A 19.0 g portion of the trimethylammonium salt of inulin poly(H-sulfate) is dissolved in 50 ml of water and 75 ml of 30% aqueous sodium acetate solution is added. The solution is filterd to clarify and allowed to stand for about 10 minutes. A 250 ml portion of absolute ethanol is added to the clear filtrate. A thick gum separates. After standing a few minutes, more absolute ethanol is added to ensure complete precipitation. The supernatant is removed and the gum on trituration with absolute ethanol becomes a colorless granular solid which is filtered and washed four times with absolute ethanol and twice with anhydrous ether. The resulting solid is redissolved in 50 ml of water and the entire procedure described above is repeated. The product is a colorless granular solid.
A 2.0 g portion of triethylamine-sulfur trioxide complex is dissolved in 15 ml of dimethylformamide with stirring at 60° C. A 500 mg portion of inulin is added and the mixture is stirred at 60° C. for 24 hours. The solution is cooled to room temperature and 150 ml of dry acetone is added, resulting in the precipitation of a finely divided colorless solid. The product is recovered by filtration and dried. On storage it turns into transparent prisms.
______________________________________Preparation of Compressed Tablet______________________________________INGREDIENT MG/TABLET______________________________________Inulin, poly(H-sulfate)sodium salt 0.5-500Dibasic Calcium Phosphate N.F. qs.Starch USP 40Modified Starch 10Magnesium Stearate USP 1-5______________________________________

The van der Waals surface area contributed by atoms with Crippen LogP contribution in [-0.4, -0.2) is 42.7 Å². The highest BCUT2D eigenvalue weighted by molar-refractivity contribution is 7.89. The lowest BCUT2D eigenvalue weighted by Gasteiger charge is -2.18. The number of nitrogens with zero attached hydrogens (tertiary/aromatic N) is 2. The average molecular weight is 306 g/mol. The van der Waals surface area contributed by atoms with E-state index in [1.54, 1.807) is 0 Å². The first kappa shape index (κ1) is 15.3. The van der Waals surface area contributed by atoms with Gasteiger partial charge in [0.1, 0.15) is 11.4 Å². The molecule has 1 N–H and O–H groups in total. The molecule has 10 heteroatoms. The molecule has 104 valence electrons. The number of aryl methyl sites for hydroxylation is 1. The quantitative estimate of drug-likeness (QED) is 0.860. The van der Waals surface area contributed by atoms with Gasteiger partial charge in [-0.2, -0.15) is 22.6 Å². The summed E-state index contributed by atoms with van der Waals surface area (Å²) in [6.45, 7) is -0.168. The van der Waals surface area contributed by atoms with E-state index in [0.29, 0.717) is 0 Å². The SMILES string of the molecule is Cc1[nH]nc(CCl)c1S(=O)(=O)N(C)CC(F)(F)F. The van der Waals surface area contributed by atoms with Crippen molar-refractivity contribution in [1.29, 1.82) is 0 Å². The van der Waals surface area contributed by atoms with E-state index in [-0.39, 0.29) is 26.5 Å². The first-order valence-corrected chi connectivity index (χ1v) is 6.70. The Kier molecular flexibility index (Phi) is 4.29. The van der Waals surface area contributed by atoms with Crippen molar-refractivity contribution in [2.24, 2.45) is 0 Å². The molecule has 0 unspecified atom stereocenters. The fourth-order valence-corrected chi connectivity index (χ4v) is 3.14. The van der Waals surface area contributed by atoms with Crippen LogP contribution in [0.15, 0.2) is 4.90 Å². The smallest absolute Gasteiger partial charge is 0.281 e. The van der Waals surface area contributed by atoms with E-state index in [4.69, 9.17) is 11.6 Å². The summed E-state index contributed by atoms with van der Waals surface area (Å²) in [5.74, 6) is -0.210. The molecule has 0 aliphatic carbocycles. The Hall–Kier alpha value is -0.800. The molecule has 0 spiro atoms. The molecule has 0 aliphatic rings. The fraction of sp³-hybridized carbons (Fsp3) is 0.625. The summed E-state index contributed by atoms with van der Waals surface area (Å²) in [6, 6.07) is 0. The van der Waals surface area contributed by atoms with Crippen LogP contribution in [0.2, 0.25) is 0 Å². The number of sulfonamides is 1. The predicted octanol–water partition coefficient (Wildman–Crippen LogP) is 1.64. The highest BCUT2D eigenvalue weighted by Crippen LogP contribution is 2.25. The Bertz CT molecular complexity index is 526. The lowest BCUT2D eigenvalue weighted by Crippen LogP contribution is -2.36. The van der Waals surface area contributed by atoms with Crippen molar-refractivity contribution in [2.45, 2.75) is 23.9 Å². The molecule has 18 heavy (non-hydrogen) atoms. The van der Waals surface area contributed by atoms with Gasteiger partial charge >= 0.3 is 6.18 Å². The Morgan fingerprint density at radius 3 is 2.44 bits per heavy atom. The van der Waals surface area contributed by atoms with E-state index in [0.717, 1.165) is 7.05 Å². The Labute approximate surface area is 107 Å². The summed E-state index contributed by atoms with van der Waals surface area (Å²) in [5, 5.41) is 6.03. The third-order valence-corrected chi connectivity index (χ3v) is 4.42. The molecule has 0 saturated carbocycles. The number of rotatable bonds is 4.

______________________________________Preparation of Compressed TabletSustained Action______________________________________INGREDIENT MG/TABLET______________________________________Inulin, poly(H-sulfate)sodium salt 0.5-500Dibasic Calcium Phosphate N.F. qs.Alginic Acid 20Starch USP 35Magnesium Stearate USP 1-10______________________________________
______________________________________Preparatin of Hard Shell Capsule______________________________________INGREDIENT MG/CAPSULE______________________________________Inulin, poly(H-sulfate)saltwith triethylamine 0.5-500Lactose, Spray Dried qs.Magnesium Stearate 1-10______________________________________
______________________________________Preparation of Oral Liquid (Syrup)______________________________________INGREDIENT % W/V______________________________________Inulin, poly(H-sulfate)saltwith triethylamine 0.0-5Liquid Sucrose (70%) 75.0Methyl Paraben USP 0.18Propyl Paraben USP 0.02Flavoring Agent qs.Purified Water qs ad 100.0______________________________________
______________________________________Preparation of Oral Liquid (Elixir)______________________________________INGREDIENT % W/V______________________________________Inulin, poly(H-sulfate)saltwith triethylamine 0.05-5Alcohol USP 12.5Glycerin USP 45.0Flavoring Agent qs.Purified Water qs ad 100.0______________________________________
______________________________________Preparation of Oral Suspension (Syrup)______________________________________INGREDIENT % W/V______________________________________Active Component* 0.05-5Polysorbate 80 USP 0.1Magnesium Aluminum Silicate, Colloidal 0.3Flavoring Agent qs.Methyl Paraben USP 0.18Propyl Paraben USP 0.02Liquid Sucrose (70%) 75.0Purified Water qs ad 100.0______________________________________ *Inulin, poly(H-sulfate) salt with trimethylamine as Aluminum Lake, Micronized
______________________________________Preparation of Injectable Solution______________________________________INGREDIENT % W/V______________________________________Inulin, poly(H-sulfate)sodiumsalt 0.05-5Benzyl Alcohol N.F. 0.9Water for Injection qs ad 100.0______________________________________
______________________________________Preparation of Injectable Oil______________________________________INGREDIENT % W/V______________________________________Inulin, poly(H-sulfate)sodiumsalt 0.05-5Benzyl Alcohol N.F. 1.5Sesame Oil qs ad 100.0______________________________________
______________________________________Preparation of Injectable Depo Suspension______________________________________INGREDIENT % W/V______________________________________Inulin, poly(H-sulfate)sodium saltas Aluminum Lake Micronized 0.05-5Polysorbate 80 USP 0.2Polyethylene Glycol 4000 USP 3.0Sodium Chloride USP 0.8Benzyl Alcohol N.F. 0.9HCl to pH 6-8 qs.Water for Injection qs ad 100.0______________________________________